A few hours after Roquan Smith issued a statement Saying he requested a trade from the Chicago Bears, he watched Tuesday’s Family Fest practice from the sideline at Soldier Field.
General manager Ryan Poles entered practice just 35 yards from his star linebacker. But the two apparently keep a greater distance when it comes to contract negotiations.
Smith, who sat out all 11 training camp practices while waiting for a new deal, said in a statement to NFL Network Tuesday morning that the Bears’ front office “doesn’t value me here,” has “refused to negotiate in good faith. and he has focused on “trying to take advantage of me.” He said that he has been in talks with the Bears since April and that the deal they proposed would be bad for him and the entire linebacker market.
“I wanted to be a Bear my entire career, to help this team bring a Super Bowl back to our city,” Smith’s statement read. “However, they have left me no choice but to apply for a trade that allows me to play for an organization that truly values what I bring to the table.”
In a brief unscheduled session with reporters after practice, Poles said he was disappointed with the state of negotiations and thought they would be in a better place given his appreciation for what Smith has done on the field during his first four seasons. .
Asked if he intends to trade Smith, Poles said: “Right now, my intentions are to sign Roquan to this team. And we’re going to take it day by day. At the end of the day, we have to do what’s best for this organization. But my intentions are to make sure Roquan Smith is on this team.”
The Poles said they thought the Bears made a respectful offer to Smith that “showed value for who he is as a football player and what he can become.”
Smith, who is working without an agent, obviously didn’t think that was the case. NFL Network’s Ian Rapoport cited a delayed offer that “wouldn’t make him the highest-paid (linebacker) in actual salary” and proposed de-escalation that is rare for contracts of this magnitude.
“I have always believed and will always believe that we take care of our local talent,” Poles said. “We pay them, we take care of them and we take them all for what they have done and what they can become in the future. And with this situation, we have shown respect from very early on.
“And with that said, there are record-setting pieces in this contract that I thought would show him the respect he deserves, and that obviously hasn’t been the case.”
Smith, 25, was selected in the first round in 2018 by former general manager Ryan Pace and is playing on his fifth-year option this season. He has totaled 524 tackles, 43 tackles for loss, 14 sacks, 17 passes defensed and five interceptions in four seasons.
Smith has obvious blueprints for a contract. Indianapolis Colts linebacker Shaquille Leonard signed a five-year, $99 million deal last season, and San Francisco 49ers linebacker Fred Warner’s contract last year was for five years, $95 million.
[ Column: Do new deals for ‘hold-ins’ DK Metcalf and Deebo Samuel bode well for Roquan Smith and the Chicago Bears? It’s hard to say. ]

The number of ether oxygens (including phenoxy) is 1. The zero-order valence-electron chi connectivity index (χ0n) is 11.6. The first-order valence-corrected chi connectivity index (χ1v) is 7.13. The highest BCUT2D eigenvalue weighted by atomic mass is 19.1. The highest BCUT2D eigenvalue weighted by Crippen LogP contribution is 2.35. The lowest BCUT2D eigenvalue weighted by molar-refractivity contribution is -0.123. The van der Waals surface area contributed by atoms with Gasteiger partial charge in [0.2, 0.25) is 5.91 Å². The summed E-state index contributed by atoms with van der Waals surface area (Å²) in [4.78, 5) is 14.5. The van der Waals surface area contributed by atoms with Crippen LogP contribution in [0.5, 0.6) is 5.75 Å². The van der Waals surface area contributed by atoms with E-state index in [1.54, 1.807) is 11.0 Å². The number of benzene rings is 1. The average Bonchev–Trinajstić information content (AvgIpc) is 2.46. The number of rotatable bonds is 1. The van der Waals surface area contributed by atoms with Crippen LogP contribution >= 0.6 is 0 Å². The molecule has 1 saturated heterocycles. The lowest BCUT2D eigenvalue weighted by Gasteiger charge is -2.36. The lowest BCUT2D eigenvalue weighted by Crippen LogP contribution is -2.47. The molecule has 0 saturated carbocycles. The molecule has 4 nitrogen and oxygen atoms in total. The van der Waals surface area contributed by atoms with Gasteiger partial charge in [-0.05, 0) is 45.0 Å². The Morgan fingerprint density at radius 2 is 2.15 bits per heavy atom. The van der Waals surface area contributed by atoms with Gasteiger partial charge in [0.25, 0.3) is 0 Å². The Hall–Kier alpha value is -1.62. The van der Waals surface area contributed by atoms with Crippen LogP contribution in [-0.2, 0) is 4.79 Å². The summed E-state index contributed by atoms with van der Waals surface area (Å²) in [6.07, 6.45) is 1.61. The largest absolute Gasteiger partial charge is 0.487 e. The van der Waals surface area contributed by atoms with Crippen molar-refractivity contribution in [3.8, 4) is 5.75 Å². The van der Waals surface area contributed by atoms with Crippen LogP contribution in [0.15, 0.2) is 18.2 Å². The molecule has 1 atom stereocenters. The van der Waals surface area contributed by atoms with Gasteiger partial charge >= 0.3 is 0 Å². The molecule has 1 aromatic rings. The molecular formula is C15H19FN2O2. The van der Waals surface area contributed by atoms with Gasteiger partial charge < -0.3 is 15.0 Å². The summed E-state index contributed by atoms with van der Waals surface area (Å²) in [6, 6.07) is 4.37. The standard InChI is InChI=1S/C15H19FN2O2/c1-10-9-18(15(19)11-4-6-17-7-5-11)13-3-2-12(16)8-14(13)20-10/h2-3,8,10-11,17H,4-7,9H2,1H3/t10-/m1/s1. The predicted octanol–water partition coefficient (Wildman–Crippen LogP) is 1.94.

But considering negotiations have stalled, questions remain about the value Poles places on Smith’s position at weakside linebacker and whether Poles wants to see how Smith performs under a new coaching staff before committing that kind of money. The Bears could use the franchise tag on Smith for 2023.
“We can’t lose sight that this is not about one player,” Poles said. “My job is to build a roster that will sustain success over a long period of time. We have to do what’s best for the Chicago Bears.”
Smith, who could very well be using his statement, posted on Twitter, as leverage, said he has not spoken to the McCaskey family. He said that “maybe they can salvage this, but as of now I don’t see a way back to the organization that I truly love.”
Poles acknowledged that he faces a “difficult” situation negotiating with Smith without an agent as an intermediary.
“There are emotions involved and it’s difficult,” Poles said. “It’s a very unique situation that we’ve had to deal with, and I think we’ve done a pretty good job. … That is why I am a little disappointed that we are in this place.”
During the first two weeks of training campSmith has organized a “retention,” which means he attends meetings, trains at Halas Hall, and watches practices, but doesn’t actually practice. The Bears placed him on the physically unable to perform list to open camp.
On Tuesday, he worked out on the sideline with injured players and then watched the team’s periods from the sideline, at one point snuggling with middle linebacker Nicholas Morrow.
Bears coach Matt Eberflus said he talks with Smith almost daily, mostly about football and not business, though Eberflus said he hadn’t talked to him yet on Tuesday.
“Things happen in this business,” Eberflus said. “There are few things that surprise you. You take it for what it is and move on. So I really had no reaction. I was disappointed in that, but that’s where it is now. We are working forward. Ryan will continue to work with Roquan and we’ll see where he goes.”
Bears offensive tackle Riley Reiff was one of two players who spoke to reporters after Tuesday’s practice. He has only been with the Bears for a couple of weeks, but played against Smith when Reiff was with the Detroit Lions, Minnesota Vikings and Cincinnati Bengals.
“He’s one of the best players in the NFL,” Reiff said. “I’ve played against him for how many years and just what he brings, the leader, the kind of person he is in the locker room, we want him here.”